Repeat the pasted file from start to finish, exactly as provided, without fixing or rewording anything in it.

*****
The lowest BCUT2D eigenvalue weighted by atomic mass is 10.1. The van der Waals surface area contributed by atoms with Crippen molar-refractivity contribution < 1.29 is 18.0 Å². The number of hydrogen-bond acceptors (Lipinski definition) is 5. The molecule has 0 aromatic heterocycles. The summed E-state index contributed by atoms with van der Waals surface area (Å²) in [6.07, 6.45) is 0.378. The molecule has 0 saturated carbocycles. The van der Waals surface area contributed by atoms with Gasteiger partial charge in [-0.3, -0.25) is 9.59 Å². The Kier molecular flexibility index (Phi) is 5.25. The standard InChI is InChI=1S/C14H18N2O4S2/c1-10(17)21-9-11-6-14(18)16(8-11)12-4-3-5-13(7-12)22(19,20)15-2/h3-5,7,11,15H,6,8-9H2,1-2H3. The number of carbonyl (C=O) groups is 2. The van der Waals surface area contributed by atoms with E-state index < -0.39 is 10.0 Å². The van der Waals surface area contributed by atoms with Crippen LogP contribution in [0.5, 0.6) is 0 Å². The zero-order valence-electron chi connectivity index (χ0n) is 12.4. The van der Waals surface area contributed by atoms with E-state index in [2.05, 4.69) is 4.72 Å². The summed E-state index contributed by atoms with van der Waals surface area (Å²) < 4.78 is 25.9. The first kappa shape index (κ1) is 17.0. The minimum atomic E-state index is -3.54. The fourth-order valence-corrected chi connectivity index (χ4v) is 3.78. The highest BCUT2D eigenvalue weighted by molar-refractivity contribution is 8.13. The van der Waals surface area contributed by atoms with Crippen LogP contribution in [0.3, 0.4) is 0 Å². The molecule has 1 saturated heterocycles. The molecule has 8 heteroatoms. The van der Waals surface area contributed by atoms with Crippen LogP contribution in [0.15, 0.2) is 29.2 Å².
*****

The lowest BCUT2D eigenvalue weighted by atomic mass is 10.1. The van der Waals surface area contributed by atoms with Crippen molar-refractivity contribution < 1.29 is 18.0 Å². The number of hydrogen-bond acceptors (Lipinski definition) is 5. The molecule has 0 aromatic heterocycles. The summed E-state index contributed by atoms with van der Waals surface area (Å²) in [6.07, 6.45) is 0.378. The molecule has 0 saturated carbocycles. The van der Waals surface area contributed by atoms with Gasteiger partial charge in [-0.3, -0.25) is 9.59 Å². The Kier molecular flexibility index (Phi) is 5.25. The standard InChI is InChI=1S/C14H18N2O4S2/c1-10(17)21-9-11-6-14(18)16(8-11)12-4-3-5-13(7-12)22(19,20)15-2/h3-5,7,11,15H,6,8-9H2,1-2H3. The number of carbonyl (C=O) groups is 2. The van der Waals surface area contributed by atoms with E-state index < -0.39 is 10.0 Å². The van der Waals surface area contributed by atoms with Crippen LogP contribution in [0.5, 0.6) is 0 Å². The zero-order valence-electron chi connectivity index (χ0n) is 12.4. The van der Waals surface area contributed by atoms with E-state index in [2.05, 4.69) is 4.72 Å². The summed E-state index contributed by atoms with van der Waals surface area (Å²) < 4.78 is 25.9. The first kappa shape index (κ1) is 17.0. The minimum atomic E-state index is -3.54. The fourth-order valence-corrected chi connectivity index (χ4v) is 3.78. The highest BCUT2D eigenvalue weighted by molar-refractivity contribution is 8.13. The van der Waals surface area contributed by atoms with Crippen LogP contribution in [0.3, 0.4) is 0 Å². The molecule has 1 saturated heterocycles. The molecule has 8 heteroatoms. The van der Waals surface area contributed by atoms with Crippen LogP contribution in [0.15, 0.2) is 29.2 Å².